After they successfully participated in the peace making process that saw the signing of the historical peace accord in Rome in 1992 between the Mozambican Government and the rebel Movement-front for the Liberation of Mozambique (FRELIMO), the Mozambican Churches are now embarked on yet another national programme. This demilitarisation programme aims to swap weapons with farm implements, for example, for a better Mozambique, reports APS writer Osman Njuguna.
"When we fully participated in the peace making initiatives that finally brought peace to the Mozambicans after the historic signing of the peace accord in Rome in 1992 between the Mozambica Government and the rebel Movement-Front for the Liberation of Mozambique (FRELIMO), our simple understanding was that we would go back to the 'normal' pastoral work. This was all that was there for us. But alas! we are back to the scene. We are today involved in yet another national programmes: demilitarisation, aimed to transform the Mozambicans from war to peace situation - physically and morally too," explains Mozambican Anglican Bishop Dinis Sengulane (Bishop of Lebombo).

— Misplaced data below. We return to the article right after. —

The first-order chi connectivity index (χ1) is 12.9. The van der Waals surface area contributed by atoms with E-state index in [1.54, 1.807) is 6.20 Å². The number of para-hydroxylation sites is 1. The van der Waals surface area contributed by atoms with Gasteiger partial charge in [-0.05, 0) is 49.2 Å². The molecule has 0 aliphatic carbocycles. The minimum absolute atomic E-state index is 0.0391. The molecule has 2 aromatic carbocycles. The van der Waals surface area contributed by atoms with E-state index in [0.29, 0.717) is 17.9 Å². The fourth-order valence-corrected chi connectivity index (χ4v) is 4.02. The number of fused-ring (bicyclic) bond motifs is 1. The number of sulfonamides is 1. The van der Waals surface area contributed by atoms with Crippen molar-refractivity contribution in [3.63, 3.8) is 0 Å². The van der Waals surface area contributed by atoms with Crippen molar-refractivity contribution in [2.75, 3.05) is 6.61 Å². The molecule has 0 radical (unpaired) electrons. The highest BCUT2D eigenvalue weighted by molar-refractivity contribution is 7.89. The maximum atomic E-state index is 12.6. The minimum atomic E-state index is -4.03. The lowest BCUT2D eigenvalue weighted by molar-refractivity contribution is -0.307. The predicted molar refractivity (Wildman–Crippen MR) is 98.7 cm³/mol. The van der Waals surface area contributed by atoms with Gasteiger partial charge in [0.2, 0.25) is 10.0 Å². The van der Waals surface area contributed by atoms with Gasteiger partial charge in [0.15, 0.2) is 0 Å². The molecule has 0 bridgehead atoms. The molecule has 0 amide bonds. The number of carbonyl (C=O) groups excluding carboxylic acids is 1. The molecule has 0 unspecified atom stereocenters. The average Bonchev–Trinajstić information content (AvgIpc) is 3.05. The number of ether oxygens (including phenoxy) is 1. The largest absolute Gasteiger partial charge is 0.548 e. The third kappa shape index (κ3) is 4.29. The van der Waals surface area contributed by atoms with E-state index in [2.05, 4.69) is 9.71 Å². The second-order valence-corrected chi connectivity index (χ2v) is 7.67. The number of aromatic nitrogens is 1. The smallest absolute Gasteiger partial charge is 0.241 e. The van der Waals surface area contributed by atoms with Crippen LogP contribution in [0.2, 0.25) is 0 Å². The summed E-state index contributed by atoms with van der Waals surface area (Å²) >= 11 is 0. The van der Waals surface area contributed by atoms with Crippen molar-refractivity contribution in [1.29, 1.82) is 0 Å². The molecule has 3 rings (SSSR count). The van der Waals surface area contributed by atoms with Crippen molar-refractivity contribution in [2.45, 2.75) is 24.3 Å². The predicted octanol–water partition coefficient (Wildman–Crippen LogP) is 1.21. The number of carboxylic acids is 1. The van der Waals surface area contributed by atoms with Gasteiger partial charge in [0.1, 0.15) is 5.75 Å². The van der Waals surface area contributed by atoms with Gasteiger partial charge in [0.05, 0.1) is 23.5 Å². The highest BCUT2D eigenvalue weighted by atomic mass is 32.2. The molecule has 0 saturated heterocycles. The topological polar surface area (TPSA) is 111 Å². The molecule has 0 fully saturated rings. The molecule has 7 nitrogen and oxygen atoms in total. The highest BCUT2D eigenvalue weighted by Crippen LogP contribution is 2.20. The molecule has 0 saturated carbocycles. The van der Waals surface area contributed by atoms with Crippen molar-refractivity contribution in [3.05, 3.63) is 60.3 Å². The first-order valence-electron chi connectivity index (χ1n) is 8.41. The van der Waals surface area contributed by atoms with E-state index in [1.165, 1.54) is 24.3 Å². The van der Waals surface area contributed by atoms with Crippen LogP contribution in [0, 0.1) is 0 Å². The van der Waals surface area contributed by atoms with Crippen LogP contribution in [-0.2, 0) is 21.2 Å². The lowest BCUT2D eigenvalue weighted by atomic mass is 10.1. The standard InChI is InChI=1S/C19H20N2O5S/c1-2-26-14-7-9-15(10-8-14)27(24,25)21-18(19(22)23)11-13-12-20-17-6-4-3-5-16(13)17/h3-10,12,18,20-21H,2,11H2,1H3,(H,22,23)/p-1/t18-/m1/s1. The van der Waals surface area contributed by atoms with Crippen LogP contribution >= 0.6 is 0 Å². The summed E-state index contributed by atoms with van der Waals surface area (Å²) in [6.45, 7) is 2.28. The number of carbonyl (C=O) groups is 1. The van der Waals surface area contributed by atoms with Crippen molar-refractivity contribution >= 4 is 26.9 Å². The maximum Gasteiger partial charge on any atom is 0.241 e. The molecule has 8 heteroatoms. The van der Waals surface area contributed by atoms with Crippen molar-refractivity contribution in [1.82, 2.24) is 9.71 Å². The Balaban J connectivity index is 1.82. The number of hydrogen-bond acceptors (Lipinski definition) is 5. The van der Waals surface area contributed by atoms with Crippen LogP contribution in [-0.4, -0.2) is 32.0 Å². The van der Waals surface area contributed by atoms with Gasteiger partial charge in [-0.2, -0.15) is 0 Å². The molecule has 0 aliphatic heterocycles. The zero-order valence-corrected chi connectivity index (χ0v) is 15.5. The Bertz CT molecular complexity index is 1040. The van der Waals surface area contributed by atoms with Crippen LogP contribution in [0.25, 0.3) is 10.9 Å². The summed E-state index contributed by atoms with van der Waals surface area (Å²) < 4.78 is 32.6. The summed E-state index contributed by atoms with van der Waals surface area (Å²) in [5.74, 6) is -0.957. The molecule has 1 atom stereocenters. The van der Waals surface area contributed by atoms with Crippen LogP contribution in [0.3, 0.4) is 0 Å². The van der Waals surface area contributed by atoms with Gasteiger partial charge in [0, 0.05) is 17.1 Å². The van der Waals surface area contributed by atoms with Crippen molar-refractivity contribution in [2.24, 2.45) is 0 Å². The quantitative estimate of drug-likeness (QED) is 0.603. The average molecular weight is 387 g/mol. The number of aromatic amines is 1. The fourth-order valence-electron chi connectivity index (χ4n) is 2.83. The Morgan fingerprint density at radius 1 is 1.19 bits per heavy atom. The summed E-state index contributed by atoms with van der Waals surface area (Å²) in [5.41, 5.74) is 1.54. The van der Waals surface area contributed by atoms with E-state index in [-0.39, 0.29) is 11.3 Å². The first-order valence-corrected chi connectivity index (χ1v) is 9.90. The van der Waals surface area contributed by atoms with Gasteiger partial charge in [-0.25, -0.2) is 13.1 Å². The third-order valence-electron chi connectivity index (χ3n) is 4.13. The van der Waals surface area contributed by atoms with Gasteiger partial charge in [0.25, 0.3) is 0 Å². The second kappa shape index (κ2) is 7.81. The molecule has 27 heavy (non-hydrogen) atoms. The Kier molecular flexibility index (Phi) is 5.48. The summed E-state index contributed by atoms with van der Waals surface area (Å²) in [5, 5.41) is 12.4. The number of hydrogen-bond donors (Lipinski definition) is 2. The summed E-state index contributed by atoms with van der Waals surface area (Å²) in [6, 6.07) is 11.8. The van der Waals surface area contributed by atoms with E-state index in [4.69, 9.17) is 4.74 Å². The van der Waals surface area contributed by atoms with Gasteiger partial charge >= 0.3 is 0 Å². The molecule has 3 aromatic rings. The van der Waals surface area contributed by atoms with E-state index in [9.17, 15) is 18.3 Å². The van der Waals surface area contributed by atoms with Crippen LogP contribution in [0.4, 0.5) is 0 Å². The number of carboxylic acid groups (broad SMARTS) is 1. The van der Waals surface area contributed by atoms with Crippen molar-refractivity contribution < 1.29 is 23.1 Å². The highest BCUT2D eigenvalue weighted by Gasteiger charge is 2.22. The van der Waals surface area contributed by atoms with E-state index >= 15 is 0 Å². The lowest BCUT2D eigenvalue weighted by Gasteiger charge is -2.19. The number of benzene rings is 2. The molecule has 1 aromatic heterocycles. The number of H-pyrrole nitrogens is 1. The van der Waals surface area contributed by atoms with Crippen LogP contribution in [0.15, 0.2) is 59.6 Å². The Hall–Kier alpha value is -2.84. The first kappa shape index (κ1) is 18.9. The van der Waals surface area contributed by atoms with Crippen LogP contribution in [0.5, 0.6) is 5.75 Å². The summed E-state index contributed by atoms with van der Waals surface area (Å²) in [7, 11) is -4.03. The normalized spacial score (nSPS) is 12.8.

The Anglican clergyman, who was addressing a church-sponsored pan-African meeting in the Kenyan capital, Nairobi, recently said the programme involves "healing the Mozambican, who, for many years have been revenged by civil strife, to change from war to peace mentality." But how is this going to be done?
"The Churches in Mozambique, under the umbrella of the Christian Council of Mozambique (CCM), aim to open up as many centres as possible where those in possession of guns among other weapons can surrender the items to us; but of course with a reward," explained Bishop Sengulane in an interview with APS.
"A man who brings us a gun, for example, will end up going home with a plough; while a mother or a women for that matter, who does the same, will end up going home with a sewing machine. And a man who surrenders, say 500 guns to us, will end up going home with a tractor," the Mozambican bishop further explained.
Bishop Sengulane says the Church is getting a lot of support from the Mozambican Government on the programme. "The Government is equally concerned that there are a lot of weapons, ranging from guns and grenades to mines (anti-personnels), among the Mozambicans. Our contribution here is to help the Government either lessen the situation or simply wipe it out," explains Bishop Sengulane. This is not unique, taking into account that the country has been under a war or war-related situation for many years.